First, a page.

The CMLL World Mini-Estrella Championship was created in early 1992 to give CMLL's Mini-Estrellas division a championship as its focal point. The first champion was Mascarita Sagrada, who won a four-man tournament on March 1, 1992 by defeating Espectrito in the final. When the creator of CMLL's Minis division, Antonio Peña, left CMLL to form his own promotion, AAA, Mascarita Sagrada and a large number of other Minis left CMLL to join AAA. After Mascarita Sagrada left the promotion, the title was vacant until September 1992, when Orito won the championship in a match against El Felinito. Since then, the title has not been vacated. In 1999, in a so-called "Phantom title switch", then-champion Damiancito el Guerrero had the championship stripped and given to Último Dragoncito without a match taking place. Damiancito had begun working under the ring name "Virus" in the "regular-sized" division for more than a year and thus no longer qualified as a Mini. Instead of vacating the title or making Virus lose it in a match, CMLL announced that Último Dragoncito had "won" the title on an undisclosed date in October 1999.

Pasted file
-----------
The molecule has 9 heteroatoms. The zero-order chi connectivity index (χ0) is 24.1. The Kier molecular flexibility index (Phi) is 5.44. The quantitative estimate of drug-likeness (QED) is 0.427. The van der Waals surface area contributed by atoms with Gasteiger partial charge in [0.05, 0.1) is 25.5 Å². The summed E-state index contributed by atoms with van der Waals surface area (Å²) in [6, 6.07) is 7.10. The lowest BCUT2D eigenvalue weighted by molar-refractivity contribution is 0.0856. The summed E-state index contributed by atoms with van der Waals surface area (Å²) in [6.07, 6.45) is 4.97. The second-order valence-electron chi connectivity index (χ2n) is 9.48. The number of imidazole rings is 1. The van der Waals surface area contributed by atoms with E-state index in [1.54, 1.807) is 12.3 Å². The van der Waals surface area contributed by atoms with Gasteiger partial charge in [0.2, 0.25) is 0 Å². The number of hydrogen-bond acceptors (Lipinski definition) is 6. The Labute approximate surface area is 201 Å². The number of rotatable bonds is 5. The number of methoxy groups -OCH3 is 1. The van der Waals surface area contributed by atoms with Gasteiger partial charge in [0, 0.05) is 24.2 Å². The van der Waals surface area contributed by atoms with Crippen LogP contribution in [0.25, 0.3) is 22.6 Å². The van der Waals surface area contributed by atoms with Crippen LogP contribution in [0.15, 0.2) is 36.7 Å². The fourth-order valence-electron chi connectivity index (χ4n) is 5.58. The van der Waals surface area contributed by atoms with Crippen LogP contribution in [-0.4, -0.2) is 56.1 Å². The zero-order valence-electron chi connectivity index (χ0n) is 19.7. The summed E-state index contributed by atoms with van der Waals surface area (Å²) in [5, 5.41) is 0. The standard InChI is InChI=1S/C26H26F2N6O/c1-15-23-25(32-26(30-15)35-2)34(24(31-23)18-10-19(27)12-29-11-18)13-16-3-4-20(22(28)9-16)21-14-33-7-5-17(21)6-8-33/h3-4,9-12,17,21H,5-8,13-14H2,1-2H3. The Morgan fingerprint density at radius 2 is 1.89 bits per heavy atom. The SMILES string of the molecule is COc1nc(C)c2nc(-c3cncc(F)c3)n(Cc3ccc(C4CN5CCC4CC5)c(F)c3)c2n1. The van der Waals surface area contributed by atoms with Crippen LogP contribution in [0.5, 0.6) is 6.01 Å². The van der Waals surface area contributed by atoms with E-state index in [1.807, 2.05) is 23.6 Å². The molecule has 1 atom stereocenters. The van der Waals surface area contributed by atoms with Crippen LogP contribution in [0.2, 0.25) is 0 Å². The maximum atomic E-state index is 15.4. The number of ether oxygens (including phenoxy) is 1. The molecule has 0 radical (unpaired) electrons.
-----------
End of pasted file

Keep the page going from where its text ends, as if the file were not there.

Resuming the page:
In addition to being the first champion, Mascarita Sagrada is the only wrestler to have vacated the title; he is also the wrestler to have held the title the shortest amount of time, at 110 days. The current champion is Astral, who defeated Pequeño Olímpico for the title on September 7, 2014. It is Astral's first championship reign; he is the 13th overall champion and the 11th person to hold the championship. Último Dragoncito and Pequeño Olímpico are the only wrestlers to hold the title twice, and Pequeño Olímpico has held the title the longest of any champion, at 1,442 days for a single reign and 2,744 for his combined two reigns.
Royal Duncan and Gary Will (2000). "Mexico: EMLL CMLL Midget (miniestrella) Title". Wrestling Title Histories. Archeus Communications. p. 396. ISBN0-9698161-5-4.
^Madigan, Dan (2007). "You ain't seen nothing yet: the minis". Mondo Lucha a Go Go: the bizarre and honorable world of wild Mexican wrestling. HarperColins Publisher. pp. 209–212. ISBN978-0-06-085583-3.
^Royal Duncan and Gary Will (2000). "Mexico: Mexican National Minis Title". Wrestling Title Histories. Archeus Communications. p. 397. ISBN0-9698161-5-4.